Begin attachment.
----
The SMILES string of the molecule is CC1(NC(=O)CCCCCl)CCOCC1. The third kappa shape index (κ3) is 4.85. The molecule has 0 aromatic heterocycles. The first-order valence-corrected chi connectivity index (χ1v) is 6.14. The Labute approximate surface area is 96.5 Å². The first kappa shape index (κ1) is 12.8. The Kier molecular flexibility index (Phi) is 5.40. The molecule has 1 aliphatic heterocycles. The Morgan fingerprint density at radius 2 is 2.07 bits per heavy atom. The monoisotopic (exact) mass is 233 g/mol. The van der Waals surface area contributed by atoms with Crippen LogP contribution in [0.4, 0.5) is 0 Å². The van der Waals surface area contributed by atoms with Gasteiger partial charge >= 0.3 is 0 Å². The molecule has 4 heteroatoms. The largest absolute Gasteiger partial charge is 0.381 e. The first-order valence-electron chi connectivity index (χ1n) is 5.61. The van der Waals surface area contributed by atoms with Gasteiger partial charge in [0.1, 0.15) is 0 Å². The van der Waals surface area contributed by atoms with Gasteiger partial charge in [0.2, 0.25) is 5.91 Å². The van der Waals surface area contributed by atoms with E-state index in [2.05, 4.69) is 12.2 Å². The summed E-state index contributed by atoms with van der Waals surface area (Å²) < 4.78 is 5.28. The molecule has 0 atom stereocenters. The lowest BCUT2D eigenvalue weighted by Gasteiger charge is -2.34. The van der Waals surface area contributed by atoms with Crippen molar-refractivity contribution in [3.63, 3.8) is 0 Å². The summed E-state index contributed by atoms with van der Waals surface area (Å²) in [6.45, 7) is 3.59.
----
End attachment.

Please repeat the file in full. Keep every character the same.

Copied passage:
The SMILES string of the molecule is CC1(NC(=O)CCCCCl)CCOCC1. The third kappa shape index (κ3) is 4.85. The molecule has 0 aromatic heterocycles. The first-order valence-corrected chi connectivity index (χ1v) is 6.14. The Labute approximate surface area is 96.5 Å². The first kappa shape index (κ1) is 12.8. The Kier molecular flexibility index (Phi) is 5.40. The molecule has 1 aliphatic heterocycles. The Morgan fingerprint density at radius 2 is 2.07 bits per heavy atom. The monoisotopic (exact) mass is 233 g/mol. The van der Waals surface area contributed by atoms with Crippen LogP contribution in [0.4, 0.5) is 0 Å². The van der Waals surface area contributed by atoms with Gasteiger partial charge >= 0.3 is 0 Å². The molecule has 4 heteroatoms. The largest absolute Gasteiger partial charge is 0.381 e. The first-order valence-electron chi connectivity index (χ1n) is 5.61. The van der Waals surface area contributed by atoms with Gasteiger partial charge in [0.1, 0.15) is 0 Å². The van der Waals surface area contributed by atoms with Gasteiger partial charge in [0.2, 0.25) is 5.91 Å². The van der Waals surface area contributed by atoms with E-state index in [2.05, 4.69) is 12.2 Å². The summed E-state index contributed by atoms with van der Waals surface area (Å²) < 4.78 is 5.28. The molecule has 0 atom stereocenters. The lowest BCUT2D eigenvalue weighted by Gasteiger charge is -2.34. The van der Waals surface area contributed by atoms with Crippen molar-refractivity contribution in [3.63, 3.8) is 0 Å². The summed E-state index contributed by atoms with van der Waals surface area (Å²) in [6.45, 7) is 3.59.